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Professed: A Novel of Higher Education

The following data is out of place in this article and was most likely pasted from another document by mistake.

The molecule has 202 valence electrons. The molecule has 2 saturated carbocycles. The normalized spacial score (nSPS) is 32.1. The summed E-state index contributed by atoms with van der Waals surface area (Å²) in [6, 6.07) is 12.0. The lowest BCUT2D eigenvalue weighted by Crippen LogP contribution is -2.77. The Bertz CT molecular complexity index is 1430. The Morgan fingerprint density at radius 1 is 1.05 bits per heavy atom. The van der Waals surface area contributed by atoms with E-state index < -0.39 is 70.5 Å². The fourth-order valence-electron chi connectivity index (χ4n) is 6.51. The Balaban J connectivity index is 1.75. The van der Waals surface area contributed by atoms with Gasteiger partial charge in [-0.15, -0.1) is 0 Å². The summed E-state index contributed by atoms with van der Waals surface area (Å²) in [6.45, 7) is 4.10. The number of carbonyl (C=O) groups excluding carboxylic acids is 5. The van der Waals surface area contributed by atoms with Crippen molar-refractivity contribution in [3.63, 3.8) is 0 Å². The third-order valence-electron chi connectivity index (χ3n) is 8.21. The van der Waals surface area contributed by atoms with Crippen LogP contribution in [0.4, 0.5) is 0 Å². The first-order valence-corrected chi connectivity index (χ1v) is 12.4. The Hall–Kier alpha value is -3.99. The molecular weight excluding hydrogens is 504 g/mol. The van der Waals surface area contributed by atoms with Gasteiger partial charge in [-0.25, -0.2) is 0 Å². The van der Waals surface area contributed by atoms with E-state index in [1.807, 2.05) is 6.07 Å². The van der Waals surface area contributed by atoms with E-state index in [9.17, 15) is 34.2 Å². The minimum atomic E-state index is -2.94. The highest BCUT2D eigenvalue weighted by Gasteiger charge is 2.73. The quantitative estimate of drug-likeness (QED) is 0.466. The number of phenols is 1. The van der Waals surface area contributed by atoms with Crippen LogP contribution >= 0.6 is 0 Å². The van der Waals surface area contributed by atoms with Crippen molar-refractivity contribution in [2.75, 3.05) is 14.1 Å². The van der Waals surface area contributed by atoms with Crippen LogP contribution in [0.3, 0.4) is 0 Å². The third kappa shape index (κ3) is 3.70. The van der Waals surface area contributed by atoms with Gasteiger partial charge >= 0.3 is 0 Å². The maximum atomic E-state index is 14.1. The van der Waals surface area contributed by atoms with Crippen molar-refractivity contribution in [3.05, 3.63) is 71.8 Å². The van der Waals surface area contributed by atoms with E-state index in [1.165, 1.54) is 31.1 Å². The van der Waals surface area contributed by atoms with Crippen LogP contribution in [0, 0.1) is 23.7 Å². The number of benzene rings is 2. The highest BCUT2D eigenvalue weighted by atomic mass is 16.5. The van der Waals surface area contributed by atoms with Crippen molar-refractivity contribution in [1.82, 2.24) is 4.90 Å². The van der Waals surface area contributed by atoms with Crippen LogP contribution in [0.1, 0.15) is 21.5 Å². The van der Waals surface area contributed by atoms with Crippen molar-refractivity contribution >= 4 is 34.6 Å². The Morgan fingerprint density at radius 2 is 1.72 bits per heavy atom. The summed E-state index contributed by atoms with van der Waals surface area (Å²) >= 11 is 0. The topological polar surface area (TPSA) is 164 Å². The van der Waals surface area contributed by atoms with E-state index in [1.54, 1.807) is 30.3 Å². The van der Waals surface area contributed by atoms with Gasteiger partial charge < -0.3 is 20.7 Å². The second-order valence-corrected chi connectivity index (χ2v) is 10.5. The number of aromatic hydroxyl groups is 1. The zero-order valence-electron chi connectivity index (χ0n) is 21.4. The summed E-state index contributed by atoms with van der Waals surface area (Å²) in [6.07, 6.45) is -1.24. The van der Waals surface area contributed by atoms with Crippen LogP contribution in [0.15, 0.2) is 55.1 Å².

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Professed is a novel filled with the struggles and rivalries and oddities and many weirdnesses American higher education--favor-dodging, ex-girlfriend avoiding, grade-dreading, plagiarist-busting, dissertation-reading, office-mate annoying, litter-box spilling, book-stealing, unprofessional forbidden lusting, unprofessional forbidden lusting-fulfilling, lost cat-chasing, w Professed is a novel filled with the struggles and rivalries and oddities and many weirdnesses American higher education--favor-dodging, ex-girlfriend avoiding, grade-dreading, plagiarist-busting, dissertation-reading, office-mate annoying, litter-box spilling, book-stealing, unprofessional forbidden lusting, unprofessional forbidden lusting-fulfilling, lost cat-chasing, wrist-breaking, inopportune body-betraying, boring boyfriend-dumping planning, dead professor missing, committee-meeting texting, student misfiling, classroom failing, hidden Confederate-history uncovering, book-writing, student advising, professional dysphoria-feeling, drunk-tank loitering, book discussion-leading, unwise nasal behaving, paper researching, non-academic schooling, sink fouling, New Years' kissing, celebratory pool-playing, stranger-disemboweling, paper-writing attempting, paper-writing failing, drinking-game playing, incompletetaking...yet, as the characters fight to fit into a rapidly-changing institution, medicating themselves as best they can with sex, drugs, and literature, learning actually happens----Somehow.